Fayed M, Pusapati R, Widdicombe N, Sypek M, Ibrahim R, Yeldo N, and Penning DH. Characteristics of Organ Donors Who Died From Suicide by Hanging in Australia and New Zealand: A Retrospective Study. Cureus 2021; 13(11).
Background and objective: The annual incidence of suicide by hanging in Australia and New Zealand has increased in the past decade, and a significant number of these individuals are becoming organ donors. The rates of organ donation following deaths from hanging is unknown and the characteristics of this cohort of donors have not been described in the literature. In light of this, we aimed to examine the trends in organ donation from individuals who had died from hanging, based on the solid organ donor data from the Australia and New Zealand Organ Donation (ANZOD) Registry.
Methods: We conducted a retrospective study that analyzed the ANZOD Registry donor data (2006-2015) to describe the characteristics of solid organ donors who had died by hanging (post-hanging group); these characteristics were compared to those of individuals who died by all other causes (non-hanging group).
Results: During the study period, the number and proportion of donors who died by suicide from hanging increased. Of the 4,024 consented organ donors, 226 had died by hanging and 3,798 had died from other causes. The probability that an individual who died by hanging would become an organ donor increased from 0.5 to 3%. Compared to donors who died by all other causes, post-hanging donors were younger (median age of 30 vs. 50 years), with fewer comorbidities, and a higher incidence of smoking. There was no significant difference in the proportion of those who indicated a prior intent to donate organs between post-hanging (34%) and non-hanging donors (38%). A higher proportion of post-hanging donors donated via the donation after the circulatory death pathway (36.3%) than non-hanging donors (24.2%). Individuals in the post-hanging cohort donated an average of 4.19 organs compared to 3.62 in the non-hanging cohort.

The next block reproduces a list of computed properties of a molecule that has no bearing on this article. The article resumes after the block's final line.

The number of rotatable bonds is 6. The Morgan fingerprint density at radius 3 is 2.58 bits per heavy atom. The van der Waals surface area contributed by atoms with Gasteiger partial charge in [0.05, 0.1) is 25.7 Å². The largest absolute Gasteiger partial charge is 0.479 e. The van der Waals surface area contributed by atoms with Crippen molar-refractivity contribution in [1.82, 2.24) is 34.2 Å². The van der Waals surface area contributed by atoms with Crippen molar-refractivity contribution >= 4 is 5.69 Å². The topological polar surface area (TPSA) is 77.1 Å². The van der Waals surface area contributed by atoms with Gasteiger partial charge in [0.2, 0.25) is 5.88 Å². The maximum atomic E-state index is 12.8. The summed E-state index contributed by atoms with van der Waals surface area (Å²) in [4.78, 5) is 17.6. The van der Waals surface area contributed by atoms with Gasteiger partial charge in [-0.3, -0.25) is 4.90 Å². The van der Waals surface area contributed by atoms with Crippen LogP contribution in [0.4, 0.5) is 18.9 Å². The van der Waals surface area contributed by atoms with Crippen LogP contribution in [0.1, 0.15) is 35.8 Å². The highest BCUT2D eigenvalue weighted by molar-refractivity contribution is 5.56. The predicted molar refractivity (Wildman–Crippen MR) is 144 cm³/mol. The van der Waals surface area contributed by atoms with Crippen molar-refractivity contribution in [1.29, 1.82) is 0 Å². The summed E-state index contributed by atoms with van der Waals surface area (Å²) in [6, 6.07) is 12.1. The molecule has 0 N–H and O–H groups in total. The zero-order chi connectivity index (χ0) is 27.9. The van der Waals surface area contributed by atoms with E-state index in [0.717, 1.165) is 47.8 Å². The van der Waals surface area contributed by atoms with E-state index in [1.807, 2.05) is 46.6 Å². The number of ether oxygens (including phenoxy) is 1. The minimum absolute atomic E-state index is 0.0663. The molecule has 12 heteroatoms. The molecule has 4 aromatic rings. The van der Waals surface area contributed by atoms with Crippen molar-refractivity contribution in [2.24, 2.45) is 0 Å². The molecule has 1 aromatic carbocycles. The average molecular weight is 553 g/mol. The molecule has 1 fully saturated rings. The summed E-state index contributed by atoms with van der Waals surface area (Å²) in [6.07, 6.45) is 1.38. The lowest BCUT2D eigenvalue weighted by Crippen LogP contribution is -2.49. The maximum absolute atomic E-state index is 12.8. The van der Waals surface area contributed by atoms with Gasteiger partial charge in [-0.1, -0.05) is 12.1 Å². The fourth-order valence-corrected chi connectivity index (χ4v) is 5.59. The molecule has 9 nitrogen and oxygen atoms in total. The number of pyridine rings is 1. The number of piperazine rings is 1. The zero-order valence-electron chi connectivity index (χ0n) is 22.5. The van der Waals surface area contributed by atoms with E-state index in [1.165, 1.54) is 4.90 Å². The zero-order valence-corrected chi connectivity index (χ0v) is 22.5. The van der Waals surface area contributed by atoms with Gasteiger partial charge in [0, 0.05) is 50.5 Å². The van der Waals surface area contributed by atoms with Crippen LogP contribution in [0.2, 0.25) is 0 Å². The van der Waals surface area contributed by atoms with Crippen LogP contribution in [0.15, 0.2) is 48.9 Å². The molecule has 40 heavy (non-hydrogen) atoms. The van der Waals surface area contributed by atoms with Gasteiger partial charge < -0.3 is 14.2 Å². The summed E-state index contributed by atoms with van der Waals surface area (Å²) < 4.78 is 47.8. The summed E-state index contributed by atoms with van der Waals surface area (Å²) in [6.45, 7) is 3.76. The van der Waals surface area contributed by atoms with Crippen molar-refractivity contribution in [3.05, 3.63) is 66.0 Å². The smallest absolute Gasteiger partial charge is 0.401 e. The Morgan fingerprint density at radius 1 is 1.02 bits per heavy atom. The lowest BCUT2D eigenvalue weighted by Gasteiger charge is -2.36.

Conclusion: We believe the findings of this retrospective analysis will help inform clinical decision-making regarding organ donation, including the best approaches to obtaining donation consent. Our findings will help physicians provide care to patients and to families of individuals in this challenging group, where organ donation potential is high. Further investigations are required to determine which aspects of healthcare influence the donation rates in individuals who have died by hanging and the outcomes related to transplanted organs.